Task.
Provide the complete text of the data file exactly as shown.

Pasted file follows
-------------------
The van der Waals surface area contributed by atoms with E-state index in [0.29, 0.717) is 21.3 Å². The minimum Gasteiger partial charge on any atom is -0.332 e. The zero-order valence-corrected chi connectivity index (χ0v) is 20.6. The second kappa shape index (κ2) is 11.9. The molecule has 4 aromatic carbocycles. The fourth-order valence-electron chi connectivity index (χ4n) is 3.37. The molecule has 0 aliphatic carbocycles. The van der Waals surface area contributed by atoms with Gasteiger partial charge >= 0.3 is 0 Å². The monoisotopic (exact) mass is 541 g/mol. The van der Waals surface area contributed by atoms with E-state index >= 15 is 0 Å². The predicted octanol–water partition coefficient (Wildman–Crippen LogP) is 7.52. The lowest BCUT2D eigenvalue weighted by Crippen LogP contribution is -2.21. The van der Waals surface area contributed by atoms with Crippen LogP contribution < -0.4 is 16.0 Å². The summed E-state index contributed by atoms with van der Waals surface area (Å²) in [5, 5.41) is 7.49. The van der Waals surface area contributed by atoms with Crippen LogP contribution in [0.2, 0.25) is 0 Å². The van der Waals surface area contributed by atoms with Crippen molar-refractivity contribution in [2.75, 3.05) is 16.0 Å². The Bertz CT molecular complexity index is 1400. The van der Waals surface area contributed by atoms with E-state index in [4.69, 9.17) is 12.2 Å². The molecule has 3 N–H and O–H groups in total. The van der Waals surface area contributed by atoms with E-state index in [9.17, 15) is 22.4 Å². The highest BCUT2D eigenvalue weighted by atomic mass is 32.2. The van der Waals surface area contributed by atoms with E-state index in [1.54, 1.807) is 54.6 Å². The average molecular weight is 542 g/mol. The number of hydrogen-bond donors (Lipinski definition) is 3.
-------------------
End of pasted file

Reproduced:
The van der Waals surface area contributed by atoms with E-state index in [0.29, 0.717) is 21.3 Å². The minimum Gasteiger partial charge on any atom is -0.332 e. The zero-order valence-corrected chi connectivity index (χ0v) is 20.6. The second kappa shape index (κ2) is 11.9. The molecule has 4 aromatic carbocycles. The fourth-order valence-electron chi connectivity index (χ4n) is 3.37. The molecule has 0 aliphatic carbocycles. The van der Waals surface area contributed by atoms with Gasteiger partial charge >= 0.3 is 0 Å². The monoisotopic (exact) mass is 541 g/mol. The van der Waals surface area contributed by atoms with E-state index >= 15 is 0 Å². The predicted octanol–water partition coefficient (Wildman–Crippen LogP) is 7.52. The lowest BCUT2D eigenvalue weighted by Crippen LogP contribution is -2.21. The van der Waals surface area contributed by atoms with Crippen LogP contribution < -0.4 is 16.0 Å². The summed E-state index contributed by atoms with van der Waals surface area (Å²) in [5, 5.41) is 7.49. The van der Waals surface area contributed by atoms with Crippen LogP contribution in [0.2, 0.25) is 0 Å². The van der Waals surface area contributed by atoms with Crippen molar-refractivity contribution in [2.75, 3.05) is 16.0 Å². The Bertz CT molecular complexity index is 1400. The van der Waals surface area contributed by atoms with E-state index in [4.69, 9.17) is 12.2 Å². The molecule has 3 N–H and O–H groups in total. The van der Waals surface area contributed by atoms with E-state index in [9.17, 15) is 22.4 Å². The highest BCUT2D eigenvalue weighted by atomic mass is 32.2. The van der Waals surface area contributed by atoms with E-state index in [1.54, 1.807) is 54.6 Å². The average molecular weight is 542 g/mol. The number of hydrogen-bond donors (Lipinski definition) is 3.